Timely advice from Eales inspires Meares
Australia’s golden sprint cycling queen Anna Meares has told of the strategy she used to combat the overwhelming support for her opponent, Brit Victoria Pendleton, in the packed cauldron of the Olympic Velodrome.
With about 95 per cent of the 6000 spectators screaming for Pendleton, Meares said she knew it would be a factor against her if she wasn’t prepared.
Meares said she got the answer during a supposed 10-minute, 10-question session with Athlete Liaison Officer John Eales at the Cyclones’ Monte Chiari training camp in Italy, which stretched to 90 minutes.
The former rugby union champion and Australia’s most successful captain spoke of how the Wallabies prepared themselves against the New Zealand All Blacks’ haka.
“Eales said the Australians would wear a tracksuit so they had an answer to the haka,” Meares said.
“So our sports scientist suggested we use a similar tactic. So I let her (Pendleton) go on to the track first, and let the crowd cheer for her while I stayed on the duckboard and gave myself time to settle down.
“I was very nervous and glad I had dyed my hair before competition because I would have a few grey hairs by now.”
Meares, 28, who took the gold in straight heats from Pendleton after the Brit was relegated in the first heat for going out of the sprint lane, said the supposed enmity between them was more media hype than reality.
“I am a good person, a good athlete and a good sport, and those are the qualities I would love to have seen portrayed to the British public,” she said.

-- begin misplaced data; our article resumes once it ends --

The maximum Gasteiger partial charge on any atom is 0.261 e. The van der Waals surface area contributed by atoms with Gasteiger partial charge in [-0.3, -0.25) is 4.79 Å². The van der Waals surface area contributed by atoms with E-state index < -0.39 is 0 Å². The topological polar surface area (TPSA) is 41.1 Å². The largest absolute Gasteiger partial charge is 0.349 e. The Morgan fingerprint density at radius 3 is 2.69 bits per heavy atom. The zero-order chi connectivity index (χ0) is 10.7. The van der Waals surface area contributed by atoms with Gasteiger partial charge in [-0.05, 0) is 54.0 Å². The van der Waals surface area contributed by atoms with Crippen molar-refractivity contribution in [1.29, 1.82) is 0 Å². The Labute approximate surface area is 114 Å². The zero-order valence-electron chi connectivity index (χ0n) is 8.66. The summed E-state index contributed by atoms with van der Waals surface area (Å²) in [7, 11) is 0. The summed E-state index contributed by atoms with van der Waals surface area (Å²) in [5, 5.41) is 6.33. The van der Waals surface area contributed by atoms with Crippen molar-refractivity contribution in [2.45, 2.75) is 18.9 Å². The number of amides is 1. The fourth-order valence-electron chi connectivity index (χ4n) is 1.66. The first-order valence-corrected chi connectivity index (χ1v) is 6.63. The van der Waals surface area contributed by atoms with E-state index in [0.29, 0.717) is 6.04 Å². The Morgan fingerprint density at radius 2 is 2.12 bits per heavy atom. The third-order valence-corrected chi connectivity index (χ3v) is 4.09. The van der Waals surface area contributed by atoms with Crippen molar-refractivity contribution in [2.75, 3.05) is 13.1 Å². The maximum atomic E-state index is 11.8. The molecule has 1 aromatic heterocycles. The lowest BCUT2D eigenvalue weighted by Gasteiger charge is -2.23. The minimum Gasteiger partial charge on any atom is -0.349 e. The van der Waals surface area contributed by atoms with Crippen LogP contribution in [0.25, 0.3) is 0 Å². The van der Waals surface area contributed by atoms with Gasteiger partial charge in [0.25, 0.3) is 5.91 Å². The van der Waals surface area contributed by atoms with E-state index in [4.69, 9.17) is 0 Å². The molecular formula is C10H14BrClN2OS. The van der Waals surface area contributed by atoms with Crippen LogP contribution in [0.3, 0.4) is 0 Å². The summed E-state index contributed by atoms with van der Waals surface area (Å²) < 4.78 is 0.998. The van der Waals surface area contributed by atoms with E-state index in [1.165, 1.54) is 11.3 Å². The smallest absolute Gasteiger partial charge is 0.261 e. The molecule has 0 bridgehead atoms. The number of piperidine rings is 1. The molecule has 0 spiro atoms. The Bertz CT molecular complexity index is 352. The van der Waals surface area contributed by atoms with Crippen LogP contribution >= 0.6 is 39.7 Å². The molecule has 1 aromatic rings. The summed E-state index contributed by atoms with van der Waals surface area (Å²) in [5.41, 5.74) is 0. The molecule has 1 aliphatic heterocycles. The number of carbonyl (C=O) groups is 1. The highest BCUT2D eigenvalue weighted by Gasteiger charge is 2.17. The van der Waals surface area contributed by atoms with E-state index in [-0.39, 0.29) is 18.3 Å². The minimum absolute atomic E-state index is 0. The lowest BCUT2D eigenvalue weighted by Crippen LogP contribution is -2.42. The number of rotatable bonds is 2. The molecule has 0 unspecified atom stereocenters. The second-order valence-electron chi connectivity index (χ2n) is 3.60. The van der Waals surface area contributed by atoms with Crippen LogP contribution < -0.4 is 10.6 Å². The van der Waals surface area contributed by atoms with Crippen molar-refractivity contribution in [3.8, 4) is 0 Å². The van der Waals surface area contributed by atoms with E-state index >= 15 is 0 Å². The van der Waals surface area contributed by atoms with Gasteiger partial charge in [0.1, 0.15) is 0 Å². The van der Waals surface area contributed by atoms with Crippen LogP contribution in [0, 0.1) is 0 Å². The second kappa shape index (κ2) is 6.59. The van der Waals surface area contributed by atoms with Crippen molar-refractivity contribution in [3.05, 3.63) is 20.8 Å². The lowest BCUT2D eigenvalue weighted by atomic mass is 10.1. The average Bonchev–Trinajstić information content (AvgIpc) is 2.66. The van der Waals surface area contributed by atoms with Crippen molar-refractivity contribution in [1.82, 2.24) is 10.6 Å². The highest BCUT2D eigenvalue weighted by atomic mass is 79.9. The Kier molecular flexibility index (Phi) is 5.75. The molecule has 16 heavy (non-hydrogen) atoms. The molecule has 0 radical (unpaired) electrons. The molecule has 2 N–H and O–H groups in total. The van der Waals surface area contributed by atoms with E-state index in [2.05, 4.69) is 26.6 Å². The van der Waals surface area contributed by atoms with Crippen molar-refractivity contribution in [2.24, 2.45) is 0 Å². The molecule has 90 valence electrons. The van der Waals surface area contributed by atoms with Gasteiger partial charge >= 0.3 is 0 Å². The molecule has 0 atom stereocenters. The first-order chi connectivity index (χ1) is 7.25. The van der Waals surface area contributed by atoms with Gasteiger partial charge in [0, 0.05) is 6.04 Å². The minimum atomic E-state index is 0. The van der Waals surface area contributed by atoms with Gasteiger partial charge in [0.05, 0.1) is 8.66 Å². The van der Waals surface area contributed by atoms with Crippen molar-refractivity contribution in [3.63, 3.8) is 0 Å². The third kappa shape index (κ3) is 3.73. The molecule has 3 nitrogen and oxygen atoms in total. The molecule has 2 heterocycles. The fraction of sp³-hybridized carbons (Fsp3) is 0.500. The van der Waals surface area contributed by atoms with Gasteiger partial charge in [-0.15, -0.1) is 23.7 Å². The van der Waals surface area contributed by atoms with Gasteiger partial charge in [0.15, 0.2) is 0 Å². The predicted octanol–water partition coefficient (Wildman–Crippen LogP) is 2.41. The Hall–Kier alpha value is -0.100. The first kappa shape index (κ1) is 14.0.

Meares and Pendleton shared a private moment in the bowels of the velodrome while waiting for the medal presentation, which Meares said reduced her to tears, and “broke the ice” between them.
“Victoria last night showed great sportsmanship,” Meares said at this morning’s press conference.
“It would have been very difficult to be beaten in front of her home crowd.
“But her reaction (towards me) happened so promptly afterwards that I know it was genuine.
“It was a private moment between the two of us that broke down the issue of being tentative towards each other because of the media hype leading up to the Games.”
Meares, who won silver behind Pendleton’s gold in the sprint four years earlier in Beijing, went into last night’s final as the underdog after an uncharacteristically poor performance in the keirin four days earlier, and also as the second fastest qualifier for the event.
But she said her effort in just being beaten by the barest possible margin in the first heat had given her the psychological edge she needed to overwhelm her in the second heat.
“I was calm,” Meares said. “I thought I had possibly won the first heat given how close it was, and I also knew we had collided and asked my coach Gary West if there was a chance of relegation.
“He said to me to just get back on the rollers because I had to beat her twice, anyway. But I said to him, ‘I can do this,’ that first ride had given me huge confidence.
“I knew the feeling I had in my legs meant I could either hold her off or run her down again.”
That Meares sprinted to a sensational gold medal victory is history, and one she labelled the “sweetest and most incredible victory of my career.”